In the second of Iudges God telleth the childrē of Israel, what mischiefe should come vnto them by tolerating the Canaanitish Idolaters in their Land.*They shall be thornes in your sides, (saith he) and their gods shall be a snare vnto you. Which words containe in them the intimation of a dou∣ble danger: the one respecting the soule, the o∣ther the body. That which concerneth the soule, is: that their Idols should be a snare vnto them. For God well knew that mans nature is as prone to spirituall fornication, as it is to corporall. As therefore for the preuenting of the one, he would not haue a common harlot tolerated in Israel, Lest the Land should fall to whoredome and become full of wickednesse:* so for the keeping out of the Page 43 other, he would haue prouocations taken away, and all occasions whereby a man might be temp∣ted to commit so vile a sinne. The bodily danger that followeth vpon the toleration of Idolaters, is: that they should be in their sides, that is,* (as in another place it is more fully expressed) they should be prickes in their eyes, and thornes in their sides, and should vexe them in the Land wherein they dwelled. Now in both these respects it is certaine, that the toleration of the Idolaters with whom we haue to doe, is farre more perillous than of any other. In regard of the spirituall danger, wherewith simple soules are more like to bee in∣snared: because this kinde of Idolatry is not brought in with an open shew of impiety, (as that of the Pagans) but is a mystery of iniquity, a wickednesse couered with the vaile of piety; and the harlot, which maketh the inhabitants of the earth drunke with the wine of this fornication, is both gilded her selfe, and presenteth also her abominations vnto her followers in a cup of gold.* If we looke to outward perill, we are like to find these men, not thornes in our sides to vexe vs, but daggers in our hearts to destroy vs. Not that I take all of them to be of this furious disposition, (mistake me not: I know a number my selfe of a farre different temper:) but because there are ne∣uer wanting among them some turbulent hu∣mours, so inflamed with the spirit of fornication, that they runne mad with it; and are transported so farre, that no tolerable termes can content them, vntill they haue attained to the vtmost Page 44 pitch of their vnbridled desires. For compassing whereof, there is no trechery, nor rebellion, nor murther, nor desperate course whatsoeuer, that (without all remorse of conscience) they dare not aduenture vpon.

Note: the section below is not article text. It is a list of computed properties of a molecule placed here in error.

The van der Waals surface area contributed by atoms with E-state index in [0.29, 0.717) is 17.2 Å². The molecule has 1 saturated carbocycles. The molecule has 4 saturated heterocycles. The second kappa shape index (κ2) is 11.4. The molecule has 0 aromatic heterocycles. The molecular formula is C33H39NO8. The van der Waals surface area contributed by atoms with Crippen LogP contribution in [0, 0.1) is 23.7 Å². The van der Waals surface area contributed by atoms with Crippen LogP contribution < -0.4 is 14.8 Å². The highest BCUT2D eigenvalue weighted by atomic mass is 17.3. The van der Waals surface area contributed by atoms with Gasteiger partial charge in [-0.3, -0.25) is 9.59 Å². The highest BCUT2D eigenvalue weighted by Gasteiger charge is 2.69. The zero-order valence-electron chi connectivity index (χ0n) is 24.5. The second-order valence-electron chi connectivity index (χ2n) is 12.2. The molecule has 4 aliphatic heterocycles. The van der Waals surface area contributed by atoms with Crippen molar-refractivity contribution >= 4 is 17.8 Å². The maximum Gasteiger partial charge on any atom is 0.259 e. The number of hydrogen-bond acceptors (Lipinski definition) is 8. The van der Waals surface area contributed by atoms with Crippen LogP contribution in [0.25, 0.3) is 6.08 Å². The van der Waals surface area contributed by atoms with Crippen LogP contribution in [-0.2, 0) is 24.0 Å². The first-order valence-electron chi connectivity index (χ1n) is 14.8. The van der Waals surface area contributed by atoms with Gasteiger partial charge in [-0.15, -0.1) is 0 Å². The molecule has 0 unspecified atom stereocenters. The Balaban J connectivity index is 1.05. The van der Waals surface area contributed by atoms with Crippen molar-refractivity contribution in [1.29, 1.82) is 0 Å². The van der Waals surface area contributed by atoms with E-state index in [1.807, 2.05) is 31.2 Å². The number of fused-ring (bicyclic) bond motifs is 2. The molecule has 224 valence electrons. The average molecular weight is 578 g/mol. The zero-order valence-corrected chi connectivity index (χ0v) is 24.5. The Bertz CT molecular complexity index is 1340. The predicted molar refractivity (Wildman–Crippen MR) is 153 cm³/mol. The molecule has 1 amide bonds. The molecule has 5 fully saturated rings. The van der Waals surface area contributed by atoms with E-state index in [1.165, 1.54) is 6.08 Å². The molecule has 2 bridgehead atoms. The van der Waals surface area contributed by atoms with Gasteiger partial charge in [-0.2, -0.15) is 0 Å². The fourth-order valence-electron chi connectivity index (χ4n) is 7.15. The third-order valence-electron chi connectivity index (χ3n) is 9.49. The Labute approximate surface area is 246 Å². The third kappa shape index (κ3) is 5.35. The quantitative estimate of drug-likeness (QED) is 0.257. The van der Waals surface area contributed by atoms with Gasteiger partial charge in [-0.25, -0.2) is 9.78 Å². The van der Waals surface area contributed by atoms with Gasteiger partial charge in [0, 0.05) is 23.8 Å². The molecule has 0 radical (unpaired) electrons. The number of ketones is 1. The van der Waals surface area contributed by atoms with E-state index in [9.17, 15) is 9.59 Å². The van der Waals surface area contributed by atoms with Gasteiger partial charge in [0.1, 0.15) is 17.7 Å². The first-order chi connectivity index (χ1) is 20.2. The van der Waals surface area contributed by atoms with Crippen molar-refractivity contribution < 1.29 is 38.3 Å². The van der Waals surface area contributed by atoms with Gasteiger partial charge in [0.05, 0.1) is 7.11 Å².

Neither doe they thus only, but they teach men also so to doe: arming both Pope, and Bishops, and People, and priuate persons, with power to cast downe euen Kings themselues from their Thrones, if they stand in their way, and giue any impediment to their designes. Touching the Popes power herein, there is no disputing: one of them telleth vs, that athere is no doubt, but the Pope may depose all Kings, when there is a reasonable cause so to doe. For Bishops, Cardinall Baronius informeth vs by the example of Dacius the Bishop of Millayne, his dealing against the Arrians; b that those Bishops deserue no blame, and ought to suffer no enuie, who roll euery stone, (yea and rather then faile, would blow vp stones too) that they may not liue vnder an hereticall Prince. For the People, Dominicus Bannes, a Dominican Friar, re∣solues, that they need not, in this case, expect any sentencing of the matter by Pope, or other; but cwhen the knowledge of the fault is euident, subiects may lawfully (if so be they haue sufficient strength) exempt themselues from subiection to their Princes, before any declaratory sentence of a Iudge. And that we may vnderstand that the Prouiso which hee in∣serteth Page 45of hauing strength sufficient, is very mate∣riall; he putteth vs in minde, that dthe faithfull (the Papists he meaneth) of England are to bee ex∣cused hereby, who doe not exempt themselues from the power of their superiours, nor make warre against them. Because that generally they haue not power suf∣ficient to make such warres against Princes, and great dangers are imminent ouer them.